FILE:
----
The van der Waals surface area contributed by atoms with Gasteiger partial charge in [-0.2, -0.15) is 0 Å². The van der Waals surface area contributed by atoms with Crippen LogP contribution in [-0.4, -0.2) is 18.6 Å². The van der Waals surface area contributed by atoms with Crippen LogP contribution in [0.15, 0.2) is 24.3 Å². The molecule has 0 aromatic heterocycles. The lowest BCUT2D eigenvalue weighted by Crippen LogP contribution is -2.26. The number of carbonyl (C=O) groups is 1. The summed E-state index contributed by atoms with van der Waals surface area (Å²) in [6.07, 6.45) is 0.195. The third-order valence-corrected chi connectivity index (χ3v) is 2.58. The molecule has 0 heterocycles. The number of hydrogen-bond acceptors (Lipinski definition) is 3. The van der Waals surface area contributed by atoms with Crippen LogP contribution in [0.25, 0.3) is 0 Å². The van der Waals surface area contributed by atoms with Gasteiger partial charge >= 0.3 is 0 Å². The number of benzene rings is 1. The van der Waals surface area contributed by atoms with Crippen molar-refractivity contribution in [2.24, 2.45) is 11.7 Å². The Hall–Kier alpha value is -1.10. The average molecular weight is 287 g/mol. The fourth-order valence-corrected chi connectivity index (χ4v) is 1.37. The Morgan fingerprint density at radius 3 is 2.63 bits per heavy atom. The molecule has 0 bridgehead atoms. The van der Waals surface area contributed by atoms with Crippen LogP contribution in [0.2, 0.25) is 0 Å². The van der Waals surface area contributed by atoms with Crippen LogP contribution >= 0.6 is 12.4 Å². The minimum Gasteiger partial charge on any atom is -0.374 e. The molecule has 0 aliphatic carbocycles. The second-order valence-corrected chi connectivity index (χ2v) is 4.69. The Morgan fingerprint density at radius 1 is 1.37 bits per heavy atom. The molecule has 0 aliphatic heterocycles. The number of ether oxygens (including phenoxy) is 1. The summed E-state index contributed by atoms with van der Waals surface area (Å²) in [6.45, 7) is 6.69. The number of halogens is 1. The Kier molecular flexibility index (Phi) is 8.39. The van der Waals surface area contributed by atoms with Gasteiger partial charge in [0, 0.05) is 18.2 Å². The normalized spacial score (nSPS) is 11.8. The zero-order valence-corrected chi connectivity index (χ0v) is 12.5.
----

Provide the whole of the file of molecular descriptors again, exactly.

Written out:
The van der Waals surface area contributed by atoms with Gasteiger partial charge in [-0.2, -0.15) is 0 Å². The van der Waals surface area contributed by atoms with Crippen LogP contribution in [-0.4, -0.2) is 18.6 Å². The van der Waals surface area contributed by atoms with Crippen LogP contribution in [0.15, 0.2) is 24.3 Å². The molecule has 0 aromatic heterocycles. The lowest BCUT2D eigenvalue weighted by Crippen LogP contribution is -2.26. The number of carbonyl (C=O) groups is 1. The summed E-state index contributed by atoms with van der Waals surface area (Å²) in [6.07, 6.45) is 0.195. The third-order valence-corrected chi connectivity index (χ3v) is 2.58. The molecule has 0 heterocycles. The number of hydrogen-bond acceptors (Lipinski definition) is 3. The van der Waals surface area contributed by atoms with Crippen LogP contribution in [0.25, 0.3) is 0 Å². The van der Waals surface area contributed by atoms with Gasteiger partial charge >= 0.3 is 0 Å². The number of benzene rings is 1. The van der Waals surface area contributed by atoms with Crippen molar-refractivity contribution in [2.24, 2.45) is 11.7 Å². The Hall–Kier alpha value is -1.10. The average molecular weight is 287 g/mol. The fourth-order valence-corrected chi connectivity index (χ4v) is 1.37. The Morgan fingerprint density at radius 3 is 2.63 bits per heavy atom. The molecule has 0 bridgehead atoms. The van der Waals surface area contributed by atoms with Crippen LogP contribution in [0.2, 0.25) is 0 Å². The van der Waals surface area contributed by atoms with Crippen LogP contribution >= 0.6 is 12.4 Å². The minimum Gasteiger partial charge on any atom is -0.374 e. The molecule has 0 aliphatic carbocycles. The second-order valence-corrected chi connectivity index (χ2v) is 4.69. The Morgan fingerprint density at radius 1 is 1.37 bits per heavy atom. The molecule has 0 aliphatic heterocycles. The number of ether oxygens (including phenoxy) is 1. The summed E-state index contributed by atoms with van der Waals surface area (Å²) in [6.45, 7) is 6.69. The number of halogens is 1. The Kier molecular flexibility index (Phi) is 8.39. The van der Waals surface area contributed by atoms with Gasteiger partial charge in [0, 0.05) is 18.2 Å². The normalized spacial score (nSPS) is 11.8. The zero-order valence-corrected chi connectivity index (χ0v) is 12.5.